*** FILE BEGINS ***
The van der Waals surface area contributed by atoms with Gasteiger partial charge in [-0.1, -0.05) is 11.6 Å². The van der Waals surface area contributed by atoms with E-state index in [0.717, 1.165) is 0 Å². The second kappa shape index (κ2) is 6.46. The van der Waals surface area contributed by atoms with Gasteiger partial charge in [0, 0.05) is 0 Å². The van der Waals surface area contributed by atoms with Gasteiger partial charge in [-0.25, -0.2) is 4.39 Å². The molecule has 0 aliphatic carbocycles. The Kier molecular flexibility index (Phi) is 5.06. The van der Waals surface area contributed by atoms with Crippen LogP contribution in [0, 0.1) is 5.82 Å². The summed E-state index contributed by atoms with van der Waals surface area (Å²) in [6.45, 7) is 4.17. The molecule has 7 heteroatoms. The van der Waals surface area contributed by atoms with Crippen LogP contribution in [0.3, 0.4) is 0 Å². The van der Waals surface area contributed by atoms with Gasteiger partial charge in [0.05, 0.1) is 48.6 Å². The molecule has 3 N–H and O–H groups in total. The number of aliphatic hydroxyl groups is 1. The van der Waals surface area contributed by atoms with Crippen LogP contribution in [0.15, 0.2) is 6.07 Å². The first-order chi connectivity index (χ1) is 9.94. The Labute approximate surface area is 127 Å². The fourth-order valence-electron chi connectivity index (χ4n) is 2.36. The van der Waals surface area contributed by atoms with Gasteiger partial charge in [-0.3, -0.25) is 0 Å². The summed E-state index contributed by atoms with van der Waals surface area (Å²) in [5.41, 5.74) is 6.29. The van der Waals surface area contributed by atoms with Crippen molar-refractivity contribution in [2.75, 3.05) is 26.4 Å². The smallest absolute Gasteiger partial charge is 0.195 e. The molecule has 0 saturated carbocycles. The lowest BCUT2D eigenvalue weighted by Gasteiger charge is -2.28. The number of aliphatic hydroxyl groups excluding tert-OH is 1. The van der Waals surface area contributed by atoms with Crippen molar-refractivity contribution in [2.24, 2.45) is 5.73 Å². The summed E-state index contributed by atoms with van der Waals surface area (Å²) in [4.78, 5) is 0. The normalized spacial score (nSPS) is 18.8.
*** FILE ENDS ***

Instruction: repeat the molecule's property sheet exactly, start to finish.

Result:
The van der Waals surface area contributed by atoms with Gasteiger partial charge in [-0.1, -0.05) is 11.6 Å². The van der Waals surface area contributed by atoms with E-state index in [0.717, 1.165) is 0 Å². The second kappa shape index (κ2) is 6.46. The van der Waals surface area contributed by atoms with Gasteiger partial charge in [0, 0.05) is 0 Å². The van der Waals surface area contributed by atoms with Gasteiger partial charge in [-0.25, -0.2) is 4.39 Å². The molecule has 0 aliphatic carbocycles. The Kier molecular flexibility index (Phi) is 5.06. The van der Waals surface area contributed by atoms with Crippen LogP contribution in [0, 0.1) is 5.82 Å². The summed E-state index contributed by atoms with van der Waals surface area (Å²) in [6.45, 7) is 4.17. The molecule has 7 heteroatoms. The van der Waals surface area contributed by atoms with Crippen LogP contribution in [0.3, 0.4) is 0 Å². The van der Waals surface area contributed by atoms with Gasteiger partial charge in [0.05, 0.1) is 48.6 Å². The molecule has 3 N–H and O–H groups in total. The number of aliphatic hydroxyl groups is 1. The van der Waals surface area contributed by atoms with Crippen LogP contribution in [0.15, 0.2) is 6.07 Å². The first-order chi connectivity index (χ1) is 9.94. The Labute approximate surface area is 127 Å². The fourth-order valence-electron chi connectivity index (χ4n) is 2.36. The van der Waals surface area contributed by atoms with Gasteiger partial charge in [-0.3, -0.25) is 0 Å². The summed E-state index contributed by atoms with van der Waals surface area (Å²) in [5.41, 5.74) is 6.29. The van der Waals surface area contributed by atoms with Crippen molar-refractivity contribution in [2.75, 3.05) is 26.4 Å². The smallest absolute Gasteiger partial charge is 0.195 e. The molecule has 0 saturated carbocycles. The lowest BCUT2D eigenvalue weighted by Gasteiger charge is -2.28. The number of aliphatic hydroxyl groups excluding tert-OH is 1. The van der Waals surface area contributed by atoms with Crippen molar-refractivity contribution in [2.24, 2.45) is 5.73 Å². The summed E-state index contributed by atoms with van der Waals surface area (Å²) in [4.78, 5) is 0. The normalized spacial score (nSPS) is 18.8.